Pittsburgh has become a high-tech back office for companies like US Air and Google, and it would e a shame to send those jobs elsewhere.
A merger between US Airways Group and bankrupt American Airlines is unlikely to change either carrier’s operations at Pittsburgh International Airport, said industry experts on Thursday.
At stake in the potential combination are more than 1,900 local jobs, a state-of-the-art flight operations center and repair center operated by US Airways and about 56 daily flights by both airlines.
After months of talks, the two carriers are intensifying discussions to agree on control of a combined company before confidentiality accords expire next week.
A deal would create the world’s largest airline, vaulting it past rivals that eclipsed American amid a consolidation wave during the past decade.
Spokesmen for each airline declined to comment on the negotiations. Experts noted merger talks still could fall apart.
“I think it’s a reasonable assumption that they may merge, but anything could happen,” said Darryl Jenkins, a veteran airline consultant in northern Virginia. “Airline deals are always difficult to do, and things happen at the last minute. Until something is final, it’s always good to be cautious.”
US Airways, the nation’s fifth-largest carrier, is headquartered in Tempe, Ariz. AMR Corp., the parent of third-largest American, is based in Fort Worth.
The possible merger gained support last month from an ad hoc group holding $1.5 billion in unsecured AMR debt, Bloomberg News reported. The bondholders are pushing for a deal by Feb. 15, the expiration date for non-disclosure agreements they signed with the two airlines.
US Airways still provides the most air service at Pittsburgh International, although its presence is substantially smaller than it was before dropping Pittsburgh as a hub for connecting flights in 2003.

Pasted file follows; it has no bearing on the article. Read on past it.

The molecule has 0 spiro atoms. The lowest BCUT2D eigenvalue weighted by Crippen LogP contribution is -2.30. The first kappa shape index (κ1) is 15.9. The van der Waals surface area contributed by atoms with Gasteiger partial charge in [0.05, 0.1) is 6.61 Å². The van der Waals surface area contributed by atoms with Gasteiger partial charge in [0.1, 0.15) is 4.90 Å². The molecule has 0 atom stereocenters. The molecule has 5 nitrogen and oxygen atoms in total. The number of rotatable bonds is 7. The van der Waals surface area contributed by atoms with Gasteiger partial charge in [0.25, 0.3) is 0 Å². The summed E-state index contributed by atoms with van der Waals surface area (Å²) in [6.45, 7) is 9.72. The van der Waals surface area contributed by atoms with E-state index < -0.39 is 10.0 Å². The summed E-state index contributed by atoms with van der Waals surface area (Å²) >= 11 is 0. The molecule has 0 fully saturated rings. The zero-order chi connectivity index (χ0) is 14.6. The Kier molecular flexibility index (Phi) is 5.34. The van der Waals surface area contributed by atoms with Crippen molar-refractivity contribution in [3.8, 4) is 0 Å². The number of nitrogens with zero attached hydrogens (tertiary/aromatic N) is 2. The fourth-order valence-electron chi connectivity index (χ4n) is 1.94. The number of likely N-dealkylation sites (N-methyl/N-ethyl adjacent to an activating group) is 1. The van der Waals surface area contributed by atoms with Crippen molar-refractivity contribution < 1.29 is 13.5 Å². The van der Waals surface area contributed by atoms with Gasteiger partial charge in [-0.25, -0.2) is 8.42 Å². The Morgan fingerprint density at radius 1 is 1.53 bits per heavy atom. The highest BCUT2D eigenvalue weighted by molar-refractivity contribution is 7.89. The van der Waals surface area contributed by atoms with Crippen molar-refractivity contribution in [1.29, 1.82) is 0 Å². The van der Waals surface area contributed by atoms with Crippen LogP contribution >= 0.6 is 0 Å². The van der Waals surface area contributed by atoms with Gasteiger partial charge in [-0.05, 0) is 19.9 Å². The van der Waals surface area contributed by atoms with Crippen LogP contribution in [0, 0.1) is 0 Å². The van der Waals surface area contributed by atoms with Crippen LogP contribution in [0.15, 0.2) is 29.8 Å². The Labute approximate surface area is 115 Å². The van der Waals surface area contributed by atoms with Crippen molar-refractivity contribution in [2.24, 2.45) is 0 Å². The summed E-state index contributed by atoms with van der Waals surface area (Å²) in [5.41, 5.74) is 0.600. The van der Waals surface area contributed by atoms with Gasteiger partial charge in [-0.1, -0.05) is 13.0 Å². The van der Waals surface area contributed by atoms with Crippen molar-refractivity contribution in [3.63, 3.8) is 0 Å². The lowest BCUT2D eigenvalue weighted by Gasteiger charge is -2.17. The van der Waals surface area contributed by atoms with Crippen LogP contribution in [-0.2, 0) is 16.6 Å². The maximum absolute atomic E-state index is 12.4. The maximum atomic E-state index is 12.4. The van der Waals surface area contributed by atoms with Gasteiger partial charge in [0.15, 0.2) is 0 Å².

“Initially, (a merger) shouldn’t have any impact on air service here,” said JoAnn Jenny, spokeswoman for the Allegheny County Airport Authority, which operates Pittsburgh International.
“The only market where they overlap is New York, but it’s also served by other carriers,” she said.
American, Delta, JetBlue and US Airways all fly from Pittsburgh to New York daily.
US Airways operates 41 daily departures from Pittsburgh to nine destinations. It employs 1,800 people locally, including flight and crew dispatchers at US Airways’ flight operations control center in Moon Township.
The $25 million facility, which opened in late 2008, is the airline’s nerve center, coordinating US Airways’ more than 3,000 flights a day systemwide, along with the crews who staff them.
“That’s a state-of-the-art facility,” said Jenkins. “If this were my merger, I’d hold onto that.”
American’s flight operations control center is in Dallas. The analyst said it also would be used for many months if the carriers merged.
American operates 15 flights a day from Pittsburgh to four cities. The airline employs about 80 people here.
But even if American and US Airways strike a deal, it would be subject to months of scrutiny by antitrust enforcers in the Department of Justice, said Robert Mann Jr., head of R.W. Mann & Co. Inc., an airline consultant in Long Island, N.Y.
“This is kind of the end of the line for major airline consolidation, and Justice would want to make sure this got done right,” said Mann.
In the past six years, Continental merged into United, AirTran merged into Southwest, and Delta and Northwest combined. Mann noted the government reviewed the Delta-Northwest merger deal for a half-year before giving the combination a green light in mid-2008.
What’s more, US Airways saw its May 2001 agreement to merge into United Airlines fall apart two months later when Justice declared it would sue to stop the deal out of antitrust concerns it posed on the East Coast.
Still unresolved is the role American CEO Tom Horton would play after a merger. US Airways’ merger proposal calls for CEO Doug Parker to hold that position as well as chairman at the combined airline.
Bloomberg News contributed to this report.
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